The year is 1851 and the world's first train robbery has just occurred on the London to Birmingham line. How did the robbers know that this train was carrying gold coin? How did they get into the state-of-the-mid-19th-century-art Chubb safe? Why did they force the fireman to run the engine off the track after the robbery?
Difficult questions face Inspector Robert Colbeck, who is assigned the case with his sergeant, Victor Leeming. Scotland Yard, which is actually New Scotland Yard, which of course is really the London Metropolitan Police Service, is in its early days under only the second commissioner, Richard Mayne, who has a bit part in the book. Colbeck works for Superintendent Edward Talis, a retired major who runs his office like a military unit, and he is "the yard's" most successful detective despite Talis rather than because of his help.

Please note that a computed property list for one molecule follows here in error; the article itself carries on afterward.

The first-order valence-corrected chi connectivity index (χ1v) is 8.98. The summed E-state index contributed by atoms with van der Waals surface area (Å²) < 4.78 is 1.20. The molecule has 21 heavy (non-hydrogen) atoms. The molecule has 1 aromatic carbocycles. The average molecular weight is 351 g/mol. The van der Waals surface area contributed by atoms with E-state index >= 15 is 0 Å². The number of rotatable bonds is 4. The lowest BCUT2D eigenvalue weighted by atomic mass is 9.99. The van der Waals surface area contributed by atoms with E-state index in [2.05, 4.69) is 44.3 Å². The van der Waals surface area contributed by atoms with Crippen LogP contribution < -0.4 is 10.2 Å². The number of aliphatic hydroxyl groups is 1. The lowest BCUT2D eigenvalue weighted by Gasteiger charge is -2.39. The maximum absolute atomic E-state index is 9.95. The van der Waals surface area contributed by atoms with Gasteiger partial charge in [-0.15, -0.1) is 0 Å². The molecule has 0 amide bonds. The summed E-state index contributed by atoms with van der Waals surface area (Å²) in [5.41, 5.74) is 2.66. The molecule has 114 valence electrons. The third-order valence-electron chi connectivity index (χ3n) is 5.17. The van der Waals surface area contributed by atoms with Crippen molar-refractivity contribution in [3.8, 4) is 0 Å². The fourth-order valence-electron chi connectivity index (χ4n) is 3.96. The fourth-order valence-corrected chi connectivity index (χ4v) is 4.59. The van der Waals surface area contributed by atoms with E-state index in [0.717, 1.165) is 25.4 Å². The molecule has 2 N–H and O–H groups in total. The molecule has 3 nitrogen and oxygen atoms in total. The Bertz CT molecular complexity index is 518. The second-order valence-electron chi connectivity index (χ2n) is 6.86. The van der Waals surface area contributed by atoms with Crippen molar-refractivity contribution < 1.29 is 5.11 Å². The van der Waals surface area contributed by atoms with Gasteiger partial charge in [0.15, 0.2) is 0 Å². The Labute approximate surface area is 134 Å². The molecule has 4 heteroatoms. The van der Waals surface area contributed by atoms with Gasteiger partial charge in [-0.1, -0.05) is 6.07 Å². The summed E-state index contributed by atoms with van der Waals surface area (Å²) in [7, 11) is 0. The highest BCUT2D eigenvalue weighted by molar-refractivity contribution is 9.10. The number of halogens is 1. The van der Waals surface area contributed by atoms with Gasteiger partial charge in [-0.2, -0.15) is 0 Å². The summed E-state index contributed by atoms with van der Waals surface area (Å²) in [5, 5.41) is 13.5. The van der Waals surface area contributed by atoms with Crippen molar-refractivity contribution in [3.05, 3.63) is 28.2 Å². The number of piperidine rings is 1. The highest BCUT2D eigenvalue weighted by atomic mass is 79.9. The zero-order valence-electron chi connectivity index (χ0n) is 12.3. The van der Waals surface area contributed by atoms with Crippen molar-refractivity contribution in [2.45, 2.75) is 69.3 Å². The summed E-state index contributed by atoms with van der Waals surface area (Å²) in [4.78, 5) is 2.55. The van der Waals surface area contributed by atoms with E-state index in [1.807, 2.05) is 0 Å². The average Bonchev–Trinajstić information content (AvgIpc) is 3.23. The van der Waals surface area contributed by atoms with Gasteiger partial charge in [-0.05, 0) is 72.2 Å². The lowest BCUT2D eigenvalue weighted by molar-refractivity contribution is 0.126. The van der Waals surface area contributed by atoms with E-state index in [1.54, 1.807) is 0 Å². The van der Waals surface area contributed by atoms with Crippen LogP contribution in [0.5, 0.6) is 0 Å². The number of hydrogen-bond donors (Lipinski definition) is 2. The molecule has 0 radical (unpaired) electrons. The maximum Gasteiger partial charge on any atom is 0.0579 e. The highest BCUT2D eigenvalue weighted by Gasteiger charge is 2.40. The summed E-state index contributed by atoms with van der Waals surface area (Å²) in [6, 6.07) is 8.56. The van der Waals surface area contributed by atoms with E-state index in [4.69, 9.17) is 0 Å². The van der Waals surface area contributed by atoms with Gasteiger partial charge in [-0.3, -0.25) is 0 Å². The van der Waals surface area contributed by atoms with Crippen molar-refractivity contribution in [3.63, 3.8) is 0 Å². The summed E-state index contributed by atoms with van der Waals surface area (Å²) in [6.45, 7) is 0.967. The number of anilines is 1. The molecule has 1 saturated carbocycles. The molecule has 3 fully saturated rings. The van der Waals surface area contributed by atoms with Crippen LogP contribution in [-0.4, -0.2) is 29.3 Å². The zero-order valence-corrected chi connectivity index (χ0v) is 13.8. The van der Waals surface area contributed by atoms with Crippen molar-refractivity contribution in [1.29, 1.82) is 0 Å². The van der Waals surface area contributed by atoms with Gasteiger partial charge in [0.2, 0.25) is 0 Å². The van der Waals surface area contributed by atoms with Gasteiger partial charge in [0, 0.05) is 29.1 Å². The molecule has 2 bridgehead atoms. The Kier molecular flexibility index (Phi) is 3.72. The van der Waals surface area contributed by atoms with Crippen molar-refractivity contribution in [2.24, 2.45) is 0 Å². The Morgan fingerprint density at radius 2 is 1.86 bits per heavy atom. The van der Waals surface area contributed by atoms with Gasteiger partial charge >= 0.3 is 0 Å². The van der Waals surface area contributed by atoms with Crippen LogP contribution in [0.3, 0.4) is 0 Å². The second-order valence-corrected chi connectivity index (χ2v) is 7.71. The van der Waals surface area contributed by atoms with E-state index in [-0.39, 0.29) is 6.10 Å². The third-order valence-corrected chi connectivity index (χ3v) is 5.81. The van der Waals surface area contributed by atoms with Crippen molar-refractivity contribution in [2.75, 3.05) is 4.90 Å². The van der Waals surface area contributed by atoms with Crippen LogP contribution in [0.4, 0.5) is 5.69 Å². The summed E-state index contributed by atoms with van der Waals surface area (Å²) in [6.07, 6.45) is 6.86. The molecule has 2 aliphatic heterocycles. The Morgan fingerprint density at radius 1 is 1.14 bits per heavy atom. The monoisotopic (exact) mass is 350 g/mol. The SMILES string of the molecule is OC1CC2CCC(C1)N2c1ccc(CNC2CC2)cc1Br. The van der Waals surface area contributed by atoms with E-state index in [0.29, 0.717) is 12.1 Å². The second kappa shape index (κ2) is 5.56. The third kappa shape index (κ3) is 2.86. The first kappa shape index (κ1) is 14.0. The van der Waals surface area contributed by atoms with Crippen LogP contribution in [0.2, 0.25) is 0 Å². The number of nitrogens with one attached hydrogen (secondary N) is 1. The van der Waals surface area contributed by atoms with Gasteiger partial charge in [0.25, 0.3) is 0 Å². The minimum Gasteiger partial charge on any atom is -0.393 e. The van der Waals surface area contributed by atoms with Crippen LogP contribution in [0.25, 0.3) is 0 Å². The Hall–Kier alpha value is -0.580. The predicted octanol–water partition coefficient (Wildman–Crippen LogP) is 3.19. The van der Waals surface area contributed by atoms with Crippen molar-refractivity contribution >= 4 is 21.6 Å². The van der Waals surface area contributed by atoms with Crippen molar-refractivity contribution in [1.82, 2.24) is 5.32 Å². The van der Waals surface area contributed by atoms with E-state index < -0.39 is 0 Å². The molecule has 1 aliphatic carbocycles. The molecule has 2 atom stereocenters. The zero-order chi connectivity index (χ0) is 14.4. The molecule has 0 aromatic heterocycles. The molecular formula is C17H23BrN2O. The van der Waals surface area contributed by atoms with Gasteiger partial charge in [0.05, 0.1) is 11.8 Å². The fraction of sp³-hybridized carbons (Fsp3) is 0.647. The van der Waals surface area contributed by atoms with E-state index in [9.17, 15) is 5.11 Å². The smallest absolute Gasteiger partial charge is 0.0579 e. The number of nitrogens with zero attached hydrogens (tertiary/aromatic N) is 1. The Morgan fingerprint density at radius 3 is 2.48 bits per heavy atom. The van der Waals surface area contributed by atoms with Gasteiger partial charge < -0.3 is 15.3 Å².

This mystery is unusual in that we learn about half way through the book who is the mastermind behind the robbery and it isn't difficult to figure out what he plans to do in the future. Nor does the reader have to struggle to figure out why he undertakes this complicated crime - or why he has three people murdered in its aftermath.
Colbeck and Leeming interview the fireman and the guards and as soon as he recovers sufficiently from being beaten about the head with a pistol butt, Caleb Andrews, the driver (engineer in the US.) When an attempt to blow up a tunnel (built by one of the Stevenson family of engineers) goes bad Colbeck is able to predict what the gang will do next and to forestall them.
The book is full of information about trains and tunnels and engines, all of which I enjoyed learning about. And the dashing Colbeck, who is a barrister who decided to become a police officer instead of a lawyer, is an interesting main character. This is the first of a series and I look forward to more of the Railwlay Detective.
2012 No 118